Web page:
Mr. Clifton-Brown: To ask the Secretary of State for Work and Pensions what the timetable is for migrating all Child Support Agency cases onto the new system; and if he will make a statement. 
Mr. Plaskitt: The problems encountered by the Agency following the launch of the reforms in 2003 are well documented and were widely publicised at the time. As a result of these problems the decision to bulk migrate and convert the caseload was deferred, although from the launch of the reforms in March 2003 new rules applications to child support have continued to trigger the reactive migration of old rules cases from CSCS and following migration relevant cases have been reactively converted from old to new rules.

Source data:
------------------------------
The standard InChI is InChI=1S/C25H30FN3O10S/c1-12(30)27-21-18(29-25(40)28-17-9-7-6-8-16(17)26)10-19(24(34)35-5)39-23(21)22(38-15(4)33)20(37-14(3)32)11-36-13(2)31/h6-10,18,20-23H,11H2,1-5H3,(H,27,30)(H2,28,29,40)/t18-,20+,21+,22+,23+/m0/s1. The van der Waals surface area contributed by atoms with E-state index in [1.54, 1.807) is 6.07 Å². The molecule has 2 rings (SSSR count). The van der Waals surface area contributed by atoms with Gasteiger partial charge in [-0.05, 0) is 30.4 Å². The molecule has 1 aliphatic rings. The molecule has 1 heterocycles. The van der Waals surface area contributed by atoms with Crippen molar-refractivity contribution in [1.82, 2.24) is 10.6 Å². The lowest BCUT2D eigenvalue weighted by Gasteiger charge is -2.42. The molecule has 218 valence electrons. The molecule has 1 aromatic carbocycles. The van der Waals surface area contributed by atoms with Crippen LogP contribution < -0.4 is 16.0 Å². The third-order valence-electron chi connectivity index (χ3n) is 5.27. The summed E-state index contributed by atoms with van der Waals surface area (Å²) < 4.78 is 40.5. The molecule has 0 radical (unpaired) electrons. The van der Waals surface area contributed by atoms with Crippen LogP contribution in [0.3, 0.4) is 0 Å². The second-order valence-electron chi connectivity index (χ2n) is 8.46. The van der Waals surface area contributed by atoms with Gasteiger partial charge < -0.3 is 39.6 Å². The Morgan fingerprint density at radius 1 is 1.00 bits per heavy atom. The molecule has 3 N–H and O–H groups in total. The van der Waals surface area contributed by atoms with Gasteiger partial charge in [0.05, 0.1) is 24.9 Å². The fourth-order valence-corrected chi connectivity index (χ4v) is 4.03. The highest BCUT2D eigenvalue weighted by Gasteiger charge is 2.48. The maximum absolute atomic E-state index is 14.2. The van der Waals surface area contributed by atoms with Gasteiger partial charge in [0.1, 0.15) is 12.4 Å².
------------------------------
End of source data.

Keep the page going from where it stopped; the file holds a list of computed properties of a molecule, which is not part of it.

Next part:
The Child Maintenance and Other Payments Bill, currently under consideration by Parliament, sets out proposals for a new system of child maintenance to be in place by 2010. By the end of 2008, parents will have an option to agree arrangements between themselves and move into voluntary maintenance arrangements, no-one will be compelled to stay in either scheme. For those who choose to remain with the Commission and
the new system of child maintenance we expect the case transfer process to start in 2010 and take around three years. During this period, parents will continue to have the opportunity to move to their own arrangements or, for those parents who are satisfied with their existing arrangements to continue with them, supported by a new simple cash transfer service based on the success of the current Maintenance Direct option.